One of the surest remedies against discouragement is thankfulness.
So, I’m going to climb out of the past six months’ busyness and sleep deprivation to reflect on a theme of joy that’s been playing in the background: thanksgiving for Rockville, a place I resisted.
When Bryce and I were dating, I was living in a super-cool apartment in the Fan with three amazing women. We had a huge rooftop deck and we threw great parties. The apartment was a stone’s throw from VCU, where I was in grad school at the time. I’d get home from work, change into more comfortable clothes, and walk a few blocks to my writing workshop. My parents came to see the apartment, and my dad said, “Well, I guess this is it for you and Bryce.” Meaning I was obviously going to break up with Bryce so I could live on Grove and Harrison forever.
See, Bryce lived–by choice–in his twenties–in Rockville. In a house with a mortgage. And he had friends who also lived in houses with mortgages in Rockville. I could tell he had no plans to go anywhere.
This became a sort of crisis for me, because I’d always planned to get married and go somewhere new for a while, like the Pacific Northwest. Ya know, rent an apartment in a cool city and find a great church and drink coffee and build relationships.
Not only was Rockville a little too close to where I grew up, it was also very far away from VCU, my running group, coffee within walking distance, and friends who lived in the city.
Despite my resistance, Bryce and I got engaged. Shortly after, Circuit City announced liquidation. I found a new job quickly, but there would be three months until the start date, so I took a leave of absence from grad school to babysit, freelance, and prep Bryce’s house in Rockville for a woman to live there. I mean, there was a turkey in the garage refrigerator that still had feathers on it. The house needed a good cleaning, some colorful paint (okay, the red bathroom was a little impulsive), and furniture that didn’t say “bachelor.”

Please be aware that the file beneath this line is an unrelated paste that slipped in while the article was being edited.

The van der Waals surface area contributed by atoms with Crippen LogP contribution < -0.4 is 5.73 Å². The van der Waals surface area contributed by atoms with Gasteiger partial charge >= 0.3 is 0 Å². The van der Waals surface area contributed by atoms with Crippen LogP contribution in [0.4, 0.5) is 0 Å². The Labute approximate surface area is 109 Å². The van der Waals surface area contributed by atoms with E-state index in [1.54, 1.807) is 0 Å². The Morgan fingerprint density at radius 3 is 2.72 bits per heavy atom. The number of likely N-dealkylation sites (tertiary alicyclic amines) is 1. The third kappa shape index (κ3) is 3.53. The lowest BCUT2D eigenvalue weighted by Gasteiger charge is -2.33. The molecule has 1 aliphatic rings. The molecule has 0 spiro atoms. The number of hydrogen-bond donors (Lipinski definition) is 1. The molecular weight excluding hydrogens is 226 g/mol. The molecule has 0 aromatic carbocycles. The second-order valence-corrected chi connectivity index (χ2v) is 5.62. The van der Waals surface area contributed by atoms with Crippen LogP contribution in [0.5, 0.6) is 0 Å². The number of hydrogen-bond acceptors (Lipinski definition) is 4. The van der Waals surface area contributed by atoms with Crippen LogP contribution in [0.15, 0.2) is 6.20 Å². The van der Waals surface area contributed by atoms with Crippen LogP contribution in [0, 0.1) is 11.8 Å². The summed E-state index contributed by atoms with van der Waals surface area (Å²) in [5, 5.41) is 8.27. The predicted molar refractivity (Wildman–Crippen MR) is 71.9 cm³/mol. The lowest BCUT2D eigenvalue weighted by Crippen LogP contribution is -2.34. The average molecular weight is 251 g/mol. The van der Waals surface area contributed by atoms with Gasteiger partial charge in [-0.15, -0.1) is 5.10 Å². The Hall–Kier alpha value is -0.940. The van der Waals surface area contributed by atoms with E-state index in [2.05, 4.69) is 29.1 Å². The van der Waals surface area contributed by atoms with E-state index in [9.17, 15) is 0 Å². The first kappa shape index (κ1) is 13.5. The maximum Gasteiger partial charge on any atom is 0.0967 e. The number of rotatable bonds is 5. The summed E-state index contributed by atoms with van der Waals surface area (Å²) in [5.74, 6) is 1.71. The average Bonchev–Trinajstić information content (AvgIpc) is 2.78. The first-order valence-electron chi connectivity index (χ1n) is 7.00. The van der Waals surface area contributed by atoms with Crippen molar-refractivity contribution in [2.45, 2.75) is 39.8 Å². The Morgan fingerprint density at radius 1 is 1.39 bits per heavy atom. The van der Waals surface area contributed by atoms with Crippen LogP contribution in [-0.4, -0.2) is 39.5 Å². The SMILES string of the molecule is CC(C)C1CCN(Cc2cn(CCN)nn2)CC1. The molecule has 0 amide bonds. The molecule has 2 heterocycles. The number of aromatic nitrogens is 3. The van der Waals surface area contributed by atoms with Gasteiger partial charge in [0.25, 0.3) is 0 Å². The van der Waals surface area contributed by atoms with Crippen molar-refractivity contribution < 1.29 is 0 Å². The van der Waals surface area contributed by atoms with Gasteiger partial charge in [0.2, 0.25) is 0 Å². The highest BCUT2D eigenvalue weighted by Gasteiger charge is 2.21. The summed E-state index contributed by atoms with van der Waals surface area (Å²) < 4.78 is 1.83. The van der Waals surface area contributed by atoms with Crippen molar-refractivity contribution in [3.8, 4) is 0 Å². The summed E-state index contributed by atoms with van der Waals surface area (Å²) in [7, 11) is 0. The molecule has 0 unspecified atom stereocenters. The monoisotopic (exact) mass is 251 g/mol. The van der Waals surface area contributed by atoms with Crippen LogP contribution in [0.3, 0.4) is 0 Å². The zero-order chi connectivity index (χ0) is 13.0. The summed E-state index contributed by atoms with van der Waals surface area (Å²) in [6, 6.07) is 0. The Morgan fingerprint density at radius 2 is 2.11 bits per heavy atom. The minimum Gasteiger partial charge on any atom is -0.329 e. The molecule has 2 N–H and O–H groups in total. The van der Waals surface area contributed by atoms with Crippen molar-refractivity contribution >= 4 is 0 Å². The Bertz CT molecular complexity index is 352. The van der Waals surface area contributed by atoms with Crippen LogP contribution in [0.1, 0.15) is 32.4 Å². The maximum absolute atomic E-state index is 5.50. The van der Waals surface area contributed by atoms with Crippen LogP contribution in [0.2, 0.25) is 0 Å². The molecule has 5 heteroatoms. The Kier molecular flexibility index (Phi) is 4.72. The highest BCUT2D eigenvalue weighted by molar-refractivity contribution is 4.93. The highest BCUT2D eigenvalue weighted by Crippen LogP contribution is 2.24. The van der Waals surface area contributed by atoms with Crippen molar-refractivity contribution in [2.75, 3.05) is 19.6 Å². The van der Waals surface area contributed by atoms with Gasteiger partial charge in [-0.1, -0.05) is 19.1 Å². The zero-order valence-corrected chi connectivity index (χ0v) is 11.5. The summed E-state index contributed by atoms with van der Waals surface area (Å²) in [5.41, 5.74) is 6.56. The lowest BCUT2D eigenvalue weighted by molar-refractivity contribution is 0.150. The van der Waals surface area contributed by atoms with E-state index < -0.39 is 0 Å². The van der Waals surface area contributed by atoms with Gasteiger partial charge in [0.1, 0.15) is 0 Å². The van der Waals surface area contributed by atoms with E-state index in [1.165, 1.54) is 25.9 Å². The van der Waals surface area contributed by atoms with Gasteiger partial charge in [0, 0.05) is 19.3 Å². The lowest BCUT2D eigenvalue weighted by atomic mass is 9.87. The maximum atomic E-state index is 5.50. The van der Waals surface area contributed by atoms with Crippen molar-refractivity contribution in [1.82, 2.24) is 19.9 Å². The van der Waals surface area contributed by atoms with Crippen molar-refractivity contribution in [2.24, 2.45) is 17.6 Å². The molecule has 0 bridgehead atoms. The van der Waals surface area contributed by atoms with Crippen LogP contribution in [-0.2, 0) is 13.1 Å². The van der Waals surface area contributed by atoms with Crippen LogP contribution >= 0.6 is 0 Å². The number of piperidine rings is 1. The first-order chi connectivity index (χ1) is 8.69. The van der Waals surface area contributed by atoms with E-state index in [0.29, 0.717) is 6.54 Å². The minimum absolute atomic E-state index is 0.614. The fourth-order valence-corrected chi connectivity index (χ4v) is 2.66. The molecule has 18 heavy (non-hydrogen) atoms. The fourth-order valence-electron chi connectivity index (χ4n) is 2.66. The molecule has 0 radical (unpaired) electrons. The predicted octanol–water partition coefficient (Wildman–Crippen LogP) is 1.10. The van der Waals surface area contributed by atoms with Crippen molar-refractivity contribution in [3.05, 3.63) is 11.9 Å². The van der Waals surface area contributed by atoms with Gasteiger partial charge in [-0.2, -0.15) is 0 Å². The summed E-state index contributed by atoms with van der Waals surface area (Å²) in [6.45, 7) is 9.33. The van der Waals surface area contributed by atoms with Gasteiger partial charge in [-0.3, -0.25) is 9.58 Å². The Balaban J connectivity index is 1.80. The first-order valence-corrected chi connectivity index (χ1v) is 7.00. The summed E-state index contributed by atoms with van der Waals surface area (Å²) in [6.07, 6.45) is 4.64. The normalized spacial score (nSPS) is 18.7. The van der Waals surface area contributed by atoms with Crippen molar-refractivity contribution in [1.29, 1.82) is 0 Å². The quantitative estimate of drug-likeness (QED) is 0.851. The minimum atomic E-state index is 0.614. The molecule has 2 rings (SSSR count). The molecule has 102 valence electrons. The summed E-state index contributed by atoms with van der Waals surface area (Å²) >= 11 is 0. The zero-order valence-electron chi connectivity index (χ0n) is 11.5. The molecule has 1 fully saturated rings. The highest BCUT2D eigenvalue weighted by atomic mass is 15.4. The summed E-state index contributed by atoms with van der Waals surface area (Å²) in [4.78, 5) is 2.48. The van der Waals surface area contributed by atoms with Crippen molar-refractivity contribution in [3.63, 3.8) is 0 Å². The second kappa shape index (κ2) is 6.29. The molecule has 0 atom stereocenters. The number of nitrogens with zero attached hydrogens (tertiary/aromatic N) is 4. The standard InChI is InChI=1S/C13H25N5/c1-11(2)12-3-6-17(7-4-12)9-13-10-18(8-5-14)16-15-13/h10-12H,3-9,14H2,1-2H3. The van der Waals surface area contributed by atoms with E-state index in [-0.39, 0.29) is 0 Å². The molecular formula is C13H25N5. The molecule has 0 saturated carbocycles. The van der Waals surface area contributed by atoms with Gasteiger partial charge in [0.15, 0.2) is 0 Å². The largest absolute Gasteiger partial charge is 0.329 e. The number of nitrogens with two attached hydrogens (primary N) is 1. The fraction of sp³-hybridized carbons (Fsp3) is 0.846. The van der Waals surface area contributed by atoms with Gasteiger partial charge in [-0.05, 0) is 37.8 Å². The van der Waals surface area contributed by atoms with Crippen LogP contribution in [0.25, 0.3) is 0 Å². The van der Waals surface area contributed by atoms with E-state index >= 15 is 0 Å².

It’s so fun to look back at these pictures. They’re cute. We were building a life! Also, there are no crayons on the floor. That table is where I’d soon find out it was easier to get grad school work done in Rockville than the city. Because hmmmm yeah, no coffee shops and friends within walking distance.
There was still a lot of angst, though. In all honesty, I think the location was the biggest adjustment of being married. I didn’t like driving everywhere, and I felt bad asking my friends to drive all the way to Rockville to come hang out. Friends who lived in DC or Northern Virginia can’t relate to this dilemma, but we Richmonders are spoiled. A half-hour is a long time!! I complained a lot. Then something happened.
During a phone conversation with my college roommate Amanda, I whined about missing the city. She remarked, “But you like places like Rockville.” She reminded me of how I’d liked driving around the Shenandoah Valley picking up middle school kids for WyldLife events. She reminded me of how I’d enjoyed taking friends hiking along Skyline Drive. “You kinda…like the country. This Rockville thing kind of works.”